Before land or a building is sold, mortgaged, taxed, insured or developed, appraisers and assessors of real estate are hired to estimate the value. So let’s just say that the homeowners want to sell their home but are told they need to make $10,000 in repairs before the home is in the kind of condition needed to sell. The realtor has a found a couple of potential buyers who both assure the realtor that with expansions on the bathrooms and attic repairs then they would buy it. The realtor figures even if one family backs out, at least the other one could pick up the pieces.
When the realtor tells the homeowners about these requests, the family thinks on it and decides to move forward. If the repairs and tweaks are made, the realtor believes that the family would make a much bigger profit.
With the attic and bathroom renovations made, in addition to repairs, the appraiser approves a higher home value. Unfortunately after making the changes, both of the potential buyers back out. And now the realtor is shrugging his shoulders and saying he’s unsure if there will be any more potential customers anytime soon. Now the family is not only stuck with planning for their own move, but they still haven’t sold the house. They’re furious now and feel that the realtor should be held accountable for talking them into making the repairs. But legally who’s at fault? The realtor, the family or the potential buyers?
The standard terms in a listing agreement are:
- Real estate agent commission: This is the amount that the homeowner will pay the real estate agent. It usually ranges between 5-6 percent of the purchase price of the home.
- Exclusive right to sell: This clause gives the realtor the exclusive right to sell your home.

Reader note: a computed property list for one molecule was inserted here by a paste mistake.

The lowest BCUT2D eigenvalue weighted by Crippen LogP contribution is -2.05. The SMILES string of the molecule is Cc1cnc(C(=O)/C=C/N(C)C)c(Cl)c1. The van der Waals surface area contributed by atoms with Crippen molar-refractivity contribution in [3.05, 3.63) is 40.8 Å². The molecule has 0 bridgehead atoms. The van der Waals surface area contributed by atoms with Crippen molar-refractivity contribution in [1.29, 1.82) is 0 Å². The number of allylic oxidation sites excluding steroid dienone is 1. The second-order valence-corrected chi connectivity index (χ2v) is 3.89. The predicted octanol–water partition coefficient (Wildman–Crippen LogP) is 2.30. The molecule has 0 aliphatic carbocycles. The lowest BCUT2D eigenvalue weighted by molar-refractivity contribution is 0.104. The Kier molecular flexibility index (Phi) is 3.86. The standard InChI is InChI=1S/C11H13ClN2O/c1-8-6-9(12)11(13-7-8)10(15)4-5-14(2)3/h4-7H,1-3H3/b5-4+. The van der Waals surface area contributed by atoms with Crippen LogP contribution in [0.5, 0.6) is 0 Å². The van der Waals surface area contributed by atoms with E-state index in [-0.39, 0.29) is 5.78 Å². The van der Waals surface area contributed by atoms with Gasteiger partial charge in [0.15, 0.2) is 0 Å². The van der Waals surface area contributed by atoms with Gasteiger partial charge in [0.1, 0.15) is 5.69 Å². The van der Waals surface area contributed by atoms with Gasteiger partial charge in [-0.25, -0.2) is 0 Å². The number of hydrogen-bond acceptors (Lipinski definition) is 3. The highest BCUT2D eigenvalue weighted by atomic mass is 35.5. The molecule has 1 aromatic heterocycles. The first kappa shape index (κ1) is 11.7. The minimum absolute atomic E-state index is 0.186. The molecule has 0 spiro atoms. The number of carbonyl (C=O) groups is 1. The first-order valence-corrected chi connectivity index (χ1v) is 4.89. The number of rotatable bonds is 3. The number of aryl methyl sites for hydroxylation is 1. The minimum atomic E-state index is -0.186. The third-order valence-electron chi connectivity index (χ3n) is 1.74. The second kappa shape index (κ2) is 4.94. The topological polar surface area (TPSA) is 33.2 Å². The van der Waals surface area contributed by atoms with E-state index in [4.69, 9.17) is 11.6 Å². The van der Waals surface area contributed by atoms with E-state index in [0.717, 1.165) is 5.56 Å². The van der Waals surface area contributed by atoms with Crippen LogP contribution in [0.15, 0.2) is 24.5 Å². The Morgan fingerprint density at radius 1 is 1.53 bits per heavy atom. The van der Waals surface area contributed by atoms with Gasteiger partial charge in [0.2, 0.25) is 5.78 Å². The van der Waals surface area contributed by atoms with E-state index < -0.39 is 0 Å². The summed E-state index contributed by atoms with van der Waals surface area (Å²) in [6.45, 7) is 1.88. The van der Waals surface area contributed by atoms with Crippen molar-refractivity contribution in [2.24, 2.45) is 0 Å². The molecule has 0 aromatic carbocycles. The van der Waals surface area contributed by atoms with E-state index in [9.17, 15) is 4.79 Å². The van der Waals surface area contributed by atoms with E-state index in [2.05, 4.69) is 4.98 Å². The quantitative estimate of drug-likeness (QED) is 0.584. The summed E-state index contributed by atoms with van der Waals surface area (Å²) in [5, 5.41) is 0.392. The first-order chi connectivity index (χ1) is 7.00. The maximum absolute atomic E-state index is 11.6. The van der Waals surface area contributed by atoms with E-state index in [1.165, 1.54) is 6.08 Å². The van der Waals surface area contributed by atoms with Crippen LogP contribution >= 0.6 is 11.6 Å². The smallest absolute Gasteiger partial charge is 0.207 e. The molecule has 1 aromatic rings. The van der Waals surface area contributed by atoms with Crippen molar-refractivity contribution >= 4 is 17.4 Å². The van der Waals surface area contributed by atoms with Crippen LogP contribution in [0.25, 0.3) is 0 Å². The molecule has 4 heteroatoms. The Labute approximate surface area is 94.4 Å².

- Duration: This clause states how long the agent has to sell your home (ex. three months or six months).
Who is responsible for covering renovation cost is not a standard term in listing agreements. Typically, the homeowner is responsible for the cost of renovations needed to make a home market ready. As they say in real estate, “everything is negotiable.” The homeowner can negotiate in the listing agreement that the cost of renovations/repairs and/or staging be deducted from the real estate agent’s commission.
Alternatively, the listing agreement can provide an amount the listing agent will agree to spend on marketing costs for the home, which includes renovation and staging costs. Negotiation is about leverage. A real estate agent would be more likely to agree to deduct the renovation costs from his or her commission if the agent knows there will be a substantial commission when the house sells.
Have more real estate renovation and homeowner questions? Contact J. Paye & Associates today.
Shamontiel L. Vaughn contributed to this blog. Find out more about her at Shamontiel.com.
The information contained here is intended to provide useful information on the topic covered but should not be construed as one-size-fits-all legal advice. Speak to an attorney specifically about your contractual agreement for specific terms and conditions.